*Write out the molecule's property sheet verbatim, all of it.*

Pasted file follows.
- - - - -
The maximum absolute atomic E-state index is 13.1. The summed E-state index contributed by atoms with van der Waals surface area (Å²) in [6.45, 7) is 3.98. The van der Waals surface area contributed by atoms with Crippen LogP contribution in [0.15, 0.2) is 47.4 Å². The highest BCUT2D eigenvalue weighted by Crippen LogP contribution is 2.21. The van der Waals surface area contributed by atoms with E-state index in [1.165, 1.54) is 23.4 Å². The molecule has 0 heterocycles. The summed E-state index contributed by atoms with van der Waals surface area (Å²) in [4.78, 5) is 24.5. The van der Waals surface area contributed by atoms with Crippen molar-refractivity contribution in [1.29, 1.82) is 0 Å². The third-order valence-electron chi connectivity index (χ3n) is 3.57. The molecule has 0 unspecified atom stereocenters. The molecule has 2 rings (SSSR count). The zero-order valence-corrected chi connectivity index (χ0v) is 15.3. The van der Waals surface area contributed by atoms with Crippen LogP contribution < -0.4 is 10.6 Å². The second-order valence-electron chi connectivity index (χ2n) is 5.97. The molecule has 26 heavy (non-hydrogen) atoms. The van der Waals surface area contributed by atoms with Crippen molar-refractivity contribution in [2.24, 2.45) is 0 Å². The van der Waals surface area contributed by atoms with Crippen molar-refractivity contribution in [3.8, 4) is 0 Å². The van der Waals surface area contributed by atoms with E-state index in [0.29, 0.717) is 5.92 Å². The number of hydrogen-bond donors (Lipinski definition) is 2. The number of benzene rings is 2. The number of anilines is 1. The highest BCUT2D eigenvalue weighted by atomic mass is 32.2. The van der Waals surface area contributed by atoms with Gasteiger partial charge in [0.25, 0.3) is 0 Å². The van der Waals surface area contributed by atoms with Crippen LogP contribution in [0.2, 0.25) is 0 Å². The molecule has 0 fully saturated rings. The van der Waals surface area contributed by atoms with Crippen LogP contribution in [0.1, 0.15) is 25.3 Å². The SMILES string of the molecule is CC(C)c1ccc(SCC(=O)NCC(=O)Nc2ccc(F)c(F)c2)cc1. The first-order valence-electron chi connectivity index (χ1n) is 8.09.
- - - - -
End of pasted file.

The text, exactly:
The maximum absolute atomic E-state index is 13.1. The summed E-state index contributed by atoms with van der Waals surface area (Å²) in [6.45, 7) is 3.98. The van der Waals surface area contributed by atoms with Crippen LogP contribution in [0.15, 0.2) is 47.4 Å². The highest BCUT2D eigenvalue weighted by Crippen LogP contribution is 2.21. The van der Waals surface area contributed by atoms with E-state index in [1.165, 1.54) is 23.4 Å². The molecule has 0 heterocycles. The summed E-state index contributed by atoms with van der Waals surface area (Å²) in [4.78, 5) is 24.5. The van der Waals surface area contributed by atoms with Crippen molar-refractivity contribution in [1.29, 1.82) is 0 Å². The third-order valence-electron chi connectivity index (χ3n) is 3.57. The molecule has 0 unspecified atom stereocenters. The molecule has 2 rings (SSSR count). The zero-order valence-corrected chi connectivity index (χ0v) is 15.3. The van der Waals surface area contributed by atoms with Crippen LogP contribution < -0.4 is 10.6 Å². The second-order valence-electron chi connectivity index (χ2n) is 5.97. The molecule has 26 heavy (non-hydrogen) atoms. The van der Waals surface area contributed by atoms with Crippen molar-refractivity contribution in [2.24, 2.45) is 0 Å². The van der Waals surface area contributed by atoms with Crippen molar-refractivity contribution in [3.8, 4) is 0 Å². The van der Waals surface area contributed by atoms with E-state index in [0.29, 0.717) is 5.92 Å². The number of hydrogen-bond donors (Lipinski definition) is 2. The number of benzene rings is 2. The number of anilines is 1. The highest BCUT2D eigenvalue weighted by atomic mass is 32.2. The van der Waals surface area contributed by atoms with Gasteiger partial charge in [0.25, 0.3) is 0 Å². The van der Waals surface area contributed by atoms with Crippen LogP contribution in [0.2, 0.25) is 0 Å². The molecule has 0 fully saturated rings. The van der Waals surface area contributed by atoms with Crippen LogP contribution in [0.1, 0.15) is 25.3 Å². The SMILES string of the molecule is CC(C)c1ccc(SCC(=O)NCC(=O)Nc2ccc(F)c(F)c2)cc1. The first-order valence-electron chi connectivity index (χ1n) is 8.09.